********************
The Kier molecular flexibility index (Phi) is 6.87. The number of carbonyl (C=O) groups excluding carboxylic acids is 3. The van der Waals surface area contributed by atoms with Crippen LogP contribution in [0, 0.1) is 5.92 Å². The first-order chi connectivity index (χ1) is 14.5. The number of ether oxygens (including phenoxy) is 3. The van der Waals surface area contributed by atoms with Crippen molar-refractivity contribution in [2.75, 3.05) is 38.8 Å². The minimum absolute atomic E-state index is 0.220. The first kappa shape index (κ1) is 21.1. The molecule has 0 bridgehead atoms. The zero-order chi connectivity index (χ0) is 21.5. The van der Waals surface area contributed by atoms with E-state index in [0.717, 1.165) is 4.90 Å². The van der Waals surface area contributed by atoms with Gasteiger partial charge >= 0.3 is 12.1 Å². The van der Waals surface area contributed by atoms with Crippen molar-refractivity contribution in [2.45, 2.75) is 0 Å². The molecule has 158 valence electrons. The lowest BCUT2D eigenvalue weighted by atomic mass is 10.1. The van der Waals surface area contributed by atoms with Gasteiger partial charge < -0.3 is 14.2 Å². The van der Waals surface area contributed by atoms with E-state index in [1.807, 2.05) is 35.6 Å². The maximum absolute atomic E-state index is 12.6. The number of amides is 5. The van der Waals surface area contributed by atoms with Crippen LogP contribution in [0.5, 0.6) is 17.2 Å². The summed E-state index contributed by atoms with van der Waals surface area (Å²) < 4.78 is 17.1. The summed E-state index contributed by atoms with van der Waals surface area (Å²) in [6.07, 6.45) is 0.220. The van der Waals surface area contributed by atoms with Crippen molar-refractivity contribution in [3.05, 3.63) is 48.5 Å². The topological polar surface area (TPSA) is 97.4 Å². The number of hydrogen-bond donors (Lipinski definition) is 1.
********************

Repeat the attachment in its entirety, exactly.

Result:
The Kier molecular flexibility index (Phi) is 6.87. The number of carbonyl (C=O) groups excluding carboxylic acids is 3. The van der Waals surface area contributed by atoms with Crippen LogP contribution in [0, 0.1) is 5.92 Å². The first-order chi connectivity index (χ1) is 14.5. The number of ether oxygens (including phenoxy) is 3. The van der Waals surface area contributed by atoms with Crippen molar-refractivity contribution in [2.75, 3.05) is 38.8 Å². The minimum absolute atomic E-state index is 0.220. The first kappa shape index (κ1) is 21.1. The molecule has 0 bridgehead atoms. The zero-order chi connectivity index (χ0) is 21.5. The van der Waals surface area contributed by atoms with E-state index in [0.717, 1.165) is 4.90 Å². The van der Waals surface area contributed by atoms with Gasteiger partial charge >= 0.3 is 12.1 Å². The van der Waals surface area contributed by atoms with Crippen molar-refractivity contribution in [2.45, 2.75) is 0 Å². The molecule has 158 valence electrons. The lowest BCUT2D eigenvalue weighted by atomic mass is 10.1. The van der Waals surface area contributed by atoms with Gasteiger partial charge < -0.3 is 14.2 Å². The van der Waals surface area contributed by atoms with E-state index in [1.807, 2.05) is 35.6 Å². The maximum absolute atomic E-state index is 12.6. The number of amides is 5. The van der Waals surface area contributed by atoms with Crippen LogP contribution in [0.5, 0.6) is 17.2 Å². The summed E-state index contributed by atoms with van der Waals surface area (Å²) < 4.78 is 17.1. The summed E-state index contributed by atoms with van der Waals surface area (Å²) in [6.07, 6.45) is 0.220. The van der Waals surface area contributed by atoms with Crippen molar-refractivity contribution in [3.05, 3.63) is 48.5 Å². The topological polar surface area (TPSA) is 97.4 Å². The number of hydrogen-bond donors (Lipinski definition) is 1.